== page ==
Maya Traditions Journal > Pitt Nourish: Week 5

Posted by on June 15, 2016 in

Hi there!

I can’t quite figure out how it’s already the end of week five here in Guatemala. On one hand it’s starting to feel normal here, which is incredibly exciting because that means we are adjusting and adapting! At the same time, however, there are still those moments where you step back and none of it feels real. We are so lucky.

This past week has been one of many changes and accomplishments. After spending almost two weeks on fixing up the garden in San Juan La Laguna, we finally finished and were given the honor of presenting it to the women. We also bought tools that will hopefully make maintaining the garden a little bit easier for them. Having all of the women in the town that work with Maya Traditions come to the garden for the “grand reopening” was a pretty profound moment. We got the chance to meet the women of San Juan that we had been learning about since we arrived there two weeks prior. It was rewarding to see a more direct transformation of the garden in a short span of only 2 weeks. Even more than that, however, is the potential for this garden to provide important resources to the community for years and years to come. Living with families in the community that can directly benefit from the medicinal plants and natural dye plants really gave us the determination that we needed to push through the heat and exhaustion.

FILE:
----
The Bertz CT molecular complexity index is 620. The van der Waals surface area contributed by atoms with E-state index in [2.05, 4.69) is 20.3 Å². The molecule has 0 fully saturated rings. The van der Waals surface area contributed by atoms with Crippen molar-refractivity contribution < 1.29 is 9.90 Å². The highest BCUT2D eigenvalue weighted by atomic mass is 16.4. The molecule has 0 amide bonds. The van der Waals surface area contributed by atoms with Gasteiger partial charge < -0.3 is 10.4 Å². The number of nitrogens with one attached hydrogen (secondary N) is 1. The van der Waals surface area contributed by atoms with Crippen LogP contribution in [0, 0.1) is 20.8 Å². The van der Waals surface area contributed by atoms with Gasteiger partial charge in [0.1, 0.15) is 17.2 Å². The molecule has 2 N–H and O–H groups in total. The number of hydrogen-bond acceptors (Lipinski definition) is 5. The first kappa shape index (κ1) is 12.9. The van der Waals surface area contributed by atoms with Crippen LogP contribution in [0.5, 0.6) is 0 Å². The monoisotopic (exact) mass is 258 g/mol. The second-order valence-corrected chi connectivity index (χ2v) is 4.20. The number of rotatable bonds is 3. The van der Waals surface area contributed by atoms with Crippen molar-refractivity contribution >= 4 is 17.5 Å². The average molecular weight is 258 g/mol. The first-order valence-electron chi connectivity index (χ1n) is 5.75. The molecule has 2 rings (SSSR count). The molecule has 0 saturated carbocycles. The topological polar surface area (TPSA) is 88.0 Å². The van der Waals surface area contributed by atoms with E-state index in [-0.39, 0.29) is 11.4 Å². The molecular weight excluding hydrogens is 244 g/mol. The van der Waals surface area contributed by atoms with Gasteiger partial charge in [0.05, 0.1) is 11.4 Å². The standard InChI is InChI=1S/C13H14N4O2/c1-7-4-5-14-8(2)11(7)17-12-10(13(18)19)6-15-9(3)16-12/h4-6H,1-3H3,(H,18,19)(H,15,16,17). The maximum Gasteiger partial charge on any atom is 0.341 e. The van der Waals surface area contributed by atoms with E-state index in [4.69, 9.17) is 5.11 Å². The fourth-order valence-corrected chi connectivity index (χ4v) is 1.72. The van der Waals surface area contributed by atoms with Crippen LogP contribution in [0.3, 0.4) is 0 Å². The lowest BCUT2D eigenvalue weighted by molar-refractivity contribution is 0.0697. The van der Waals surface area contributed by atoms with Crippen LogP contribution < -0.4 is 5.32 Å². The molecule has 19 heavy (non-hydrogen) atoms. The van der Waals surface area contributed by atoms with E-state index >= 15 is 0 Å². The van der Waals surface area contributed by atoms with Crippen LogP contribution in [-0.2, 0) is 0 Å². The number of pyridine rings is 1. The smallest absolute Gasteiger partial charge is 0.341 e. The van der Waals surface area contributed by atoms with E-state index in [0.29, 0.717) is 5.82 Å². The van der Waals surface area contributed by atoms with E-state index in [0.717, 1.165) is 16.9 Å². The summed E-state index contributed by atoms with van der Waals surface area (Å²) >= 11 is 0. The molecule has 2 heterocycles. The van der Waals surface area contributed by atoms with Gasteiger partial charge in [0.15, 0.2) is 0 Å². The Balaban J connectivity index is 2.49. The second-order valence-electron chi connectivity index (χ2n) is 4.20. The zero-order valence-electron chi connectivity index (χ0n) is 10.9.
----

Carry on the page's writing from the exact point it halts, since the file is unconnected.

nourish1 What made San Juan so special though, was the people and the families that we lived with. It was the most heartwarming two weeks that I could have asked for. Getting to know our host mothers especially, made the work that we are doing that much more important. We now have a better view on how the garden can be used in their craftsmanship and also for healing. The addition of the natural dye plants that we planted in the garden is exciting because we got to see the process when we attended the natural dye workshop.


Sadly it came time to leave San Juan and head back to our last week in Panajachel. The goodbyes were surprisingly difficult because of the warmth and kindness we received. It was an honor to work on this garden project that connected us with the families that welcomed us into their homes.


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